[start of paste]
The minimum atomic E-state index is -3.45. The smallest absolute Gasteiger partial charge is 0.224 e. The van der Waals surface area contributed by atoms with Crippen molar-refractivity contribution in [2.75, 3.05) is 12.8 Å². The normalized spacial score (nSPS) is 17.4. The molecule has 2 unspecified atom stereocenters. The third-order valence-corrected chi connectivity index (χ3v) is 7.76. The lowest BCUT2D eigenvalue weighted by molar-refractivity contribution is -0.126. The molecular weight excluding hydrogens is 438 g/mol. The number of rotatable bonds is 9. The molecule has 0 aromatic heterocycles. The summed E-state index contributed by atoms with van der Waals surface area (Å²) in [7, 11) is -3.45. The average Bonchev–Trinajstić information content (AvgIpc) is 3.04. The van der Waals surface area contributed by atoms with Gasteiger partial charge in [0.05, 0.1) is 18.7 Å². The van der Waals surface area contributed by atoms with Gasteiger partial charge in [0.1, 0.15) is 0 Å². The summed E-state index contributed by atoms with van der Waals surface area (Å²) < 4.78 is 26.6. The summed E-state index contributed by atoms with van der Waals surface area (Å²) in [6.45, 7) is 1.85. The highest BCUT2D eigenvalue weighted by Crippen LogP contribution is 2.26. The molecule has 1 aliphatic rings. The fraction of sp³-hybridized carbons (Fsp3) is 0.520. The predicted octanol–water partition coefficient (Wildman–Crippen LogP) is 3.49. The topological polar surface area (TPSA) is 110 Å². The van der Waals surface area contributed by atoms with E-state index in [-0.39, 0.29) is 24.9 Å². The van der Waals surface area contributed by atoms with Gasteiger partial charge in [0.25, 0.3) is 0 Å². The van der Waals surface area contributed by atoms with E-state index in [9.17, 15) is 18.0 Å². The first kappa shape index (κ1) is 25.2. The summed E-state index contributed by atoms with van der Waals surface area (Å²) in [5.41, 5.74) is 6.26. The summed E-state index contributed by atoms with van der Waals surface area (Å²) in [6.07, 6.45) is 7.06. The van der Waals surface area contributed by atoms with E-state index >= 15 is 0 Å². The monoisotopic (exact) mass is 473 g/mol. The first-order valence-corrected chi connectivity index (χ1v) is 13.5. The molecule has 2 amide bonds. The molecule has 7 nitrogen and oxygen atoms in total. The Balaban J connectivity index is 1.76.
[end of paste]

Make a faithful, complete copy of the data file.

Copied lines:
The minimum atomic E-state index is -3.45. The smallest absolute Gasteiger partial charge is 0.224 e. The van der Waals surface area contributed by atoms with Crippen molar-refractivity contribution in [2.75, 3.05) is 12.8 Å². The normalized spacial score (nSPS) is 17.4. The molecule has 2 unspecified atom stereocenters. The third-order valence-corrected chi connectivity index (χ3v) is 7.76. The lowest BCUT2D eigenvalue weighted by molar-refractivity contribution is -0.126. The molecular weight excluding hydrogens is 438 g/mol. The number of rotatable bonds is 9. The molecule has 0 aromatic heterocycles. The summed E-state index contributed by atoms with van der Waals surface area (Å²) in [7, 11) is -3.45. The average Bonchev–Trinajstić information content (AvgIpc) is 3.04. The van der Waals surface area contributed by atoms with Gasteiger partial charge in [0.05, 0.1) is 18.7 Å². The van der Waals surface area contributed by atoms with Gasteiger partial charge in [0.1, 0.15) is 0 Å². The summed E-state index contributed by atoms with van der Waals surface area (Å²) < 4.78 is 26.6. The summed E-state index contributed by atoms with van der Waals surface area (Å²) in [6.45, 7) is 1.85. The highest BCUT2D eigenvalue weighted by Crippen LogP contribution is 2.26. The molecule has 1 aliphatic rings. The fraction of sp³-hybridized carbons (Fsp3) is 0.520. The predicted octanol–water partition coefficient (Wildman–Crippen LogP) is 3.49. The topological polar surface area (TPSA) is 110 Å². The van der Waals surface area contributed by atoms with E-state index in [-0.39, 0.29) is 24.9 Å². The van der Waals surface area contributed by atoms with Gasteiger partial charge in [0.25, 0.3) is 0 Å². The van der Waals surface area contributed by atoms with E-state index in [9.17, 15) is 18.0 Å². The first kappa shape index (κ1) is 25.2. The summed E-state index contributed by atoms with van der Waals surface area (Å²) in [5.41, 5.74) is 6.26. The summed E-state index contributed by atoms with van der Waals surface area (Å²) in [6.07, 6.45) is 7.06. The van der Waals surface area contributed by atoms with E-state index >= 15 is 0 Å². The monoisotopic (exact) mass is 473 g/mol. The first-order valence-corrected chi connectivity index (χ1v) is 13.5. The molecule has 2 amide bonds. The molecule has 7 nitrogen and oxygen atoms in total. The Balaban J connectivity index is 1.76.